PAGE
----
Georgia Wahoo

This fishing isn’t for the faint of heart, but catching one fish will likely have you shouting WAHOO!

Craig James | February 7, 2019

I don’t believe there’s a fish in the ocean with a more appropriate name than the wahoo. These toothy missiles of the sea cause blood to boil and line to strip when they strike, leaving anglers with few words to describe what they have witnessed, other than wahoo!

Ross Ferrell, of Folkston, lives for the rush of wahoo fishing and says the deep blue waters off the coast of Georgia offer up some of the finest fishing around.

“You simply can’t beat the wahoo fishery we have here in Georgia,” said Ross. “There are a pile of 30- to 40-lb. fish to catch and plenty of big 50-lb.-plus fish out there. And when it comes down to dinner time, it’s hard to beat a wahoo,” said Ross.

Ross has been hard core into the wahoo game for the last three years and likes to fish wahoo tournaments any chance he gets.

Ross went on to say that February and March are going to be the best months of the year to target wahoo off our coast.

Ross does all of his wahoo fishing roughly 60 miles off the coast of St. Simons Island around the “Ledge.” 

For those who may not know, the Ledge is the area in the Atlantic Ocean where the depth drops abruptly 20 feet or so. The Ledge starts in about 180 feet of water and drops into 200 feet.

“What makes these colder months of the year so special is the area of warm water offshore gets a whole lot smaller,” said Ross.

It takes Ross around two hours to make the run to the Ledge with his boat, the Carmen Marie II, his 31-foot Cape Horn. It’s equipped with two 300-hp Suzuki engines that makes for a smooth ride, even in rougher waters.

Once you make the run out to the Ledge, that’s only the beginning of the search for wahoo.

Cal Day works on a wahoo.

“We start our planning days out, looking at water temperatures and rip currents online,” said Ross. “What you need to look for are areas with pockets of water in the 68- to 70-degree range. Sometimes a pocket of water with a 1 degree difference can make all the difference in the world.”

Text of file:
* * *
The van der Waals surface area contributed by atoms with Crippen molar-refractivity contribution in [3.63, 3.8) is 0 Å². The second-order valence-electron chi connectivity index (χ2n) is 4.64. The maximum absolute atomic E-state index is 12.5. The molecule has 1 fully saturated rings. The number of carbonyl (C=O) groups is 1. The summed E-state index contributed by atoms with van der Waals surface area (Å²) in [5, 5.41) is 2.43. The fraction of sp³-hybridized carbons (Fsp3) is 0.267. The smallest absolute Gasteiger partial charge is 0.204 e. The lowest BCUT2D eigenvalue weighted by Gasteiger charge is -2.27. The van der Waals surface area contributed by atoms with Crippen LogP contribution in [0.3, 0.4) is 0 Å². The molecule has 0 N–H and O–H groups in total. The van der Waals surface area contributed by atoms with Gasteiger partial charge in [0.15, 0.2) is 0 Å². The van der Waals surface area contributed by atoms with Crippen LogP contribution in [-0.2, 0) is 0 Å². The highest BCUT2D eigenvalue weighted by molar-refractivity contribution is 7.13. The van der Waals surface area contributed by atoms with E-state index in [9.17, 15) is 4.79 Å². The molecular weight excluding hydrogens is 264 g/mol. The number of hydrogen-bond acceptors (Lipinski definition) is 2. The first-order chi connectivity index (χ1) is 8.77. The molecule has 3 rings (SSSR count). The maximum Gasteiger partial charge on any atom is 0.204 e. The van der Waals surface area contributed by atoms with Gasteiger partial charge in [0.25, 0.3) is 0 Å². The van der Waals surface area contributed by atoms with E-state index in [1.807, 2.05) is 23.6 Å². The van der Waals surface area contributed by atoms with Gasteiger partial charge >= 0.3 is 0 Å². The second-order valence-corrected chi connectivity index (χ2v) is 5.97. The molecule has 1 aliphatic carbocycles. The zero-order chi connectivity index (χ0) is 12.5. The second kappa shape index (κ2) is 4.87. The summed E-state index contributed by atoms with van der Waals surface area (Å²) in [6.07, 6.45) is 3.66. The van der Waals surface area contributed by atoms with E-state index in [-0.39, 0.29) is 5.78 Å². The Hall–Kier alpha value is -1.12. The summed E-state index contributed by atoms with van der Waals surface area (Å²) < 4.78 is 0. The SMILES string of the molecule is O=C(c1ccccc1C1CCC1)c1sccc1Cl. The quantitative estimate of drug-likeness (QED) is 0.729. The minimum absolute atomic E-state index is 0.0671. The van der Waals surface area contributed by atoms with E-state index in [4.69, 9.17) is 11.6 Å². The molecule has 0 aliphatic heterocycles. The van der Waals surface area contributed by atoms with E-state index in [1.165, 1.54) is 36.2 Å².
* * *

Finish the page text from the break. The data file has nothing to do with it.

Ross says to catch wahoo, there are a few different methods.

“You will catch some jigging or slow trolling ballyhoo like you would for dolphin or tuna, but the best method I’ve found is high-speed trolling artificials,” said Ross.

Ross likes to troll beginning in 130 or 140 feet of water working east toward the Ledge, trolling between 12 to 15 knots. Ross says it really depends on how they want the presentation that day. Sometimes the fish will run down your jig at speeds of 18 knots or greater.

“One trick is to continuously vary your trolling speed throughout the day. By speeding up and slowing down, you cause your bait to rise and fall in the water column,” said Ross.

For trolling, Ross uses Shimano Tiagra and Penn International 50 wide series reels on bent butt rods loaded with 1,200 yards of 130-lb. braided line.

He will use a 24- to 64-oz. weight, which is enough weight to keep his lure running in 2 to 8 feet of water. He’ll then use 30 feet of 250- to 300-lb. monofilament shock leader.

For Georgia wahoo, Ross likes to troll a Livewire Tackle Hollow Point jig.

His lure choice is a Livewire Tackle Hollow Point jig in red and black, orange and black or white and blue. He prefers to use a double hook inline setup with a 480-lb. cable on the bait. 

“You have to have that shock leader and heavy cable,” said Ross. “Oftentimes, you’re trolling 15 knots, and that fish will slam your lure at 30 miles an hour headed the opposite direction. In what seems like seconds, a wahoo can strip hundreds of yards of line, and that’s where the 130-lb. braid and 50 wide series reels come into play,” said Ross.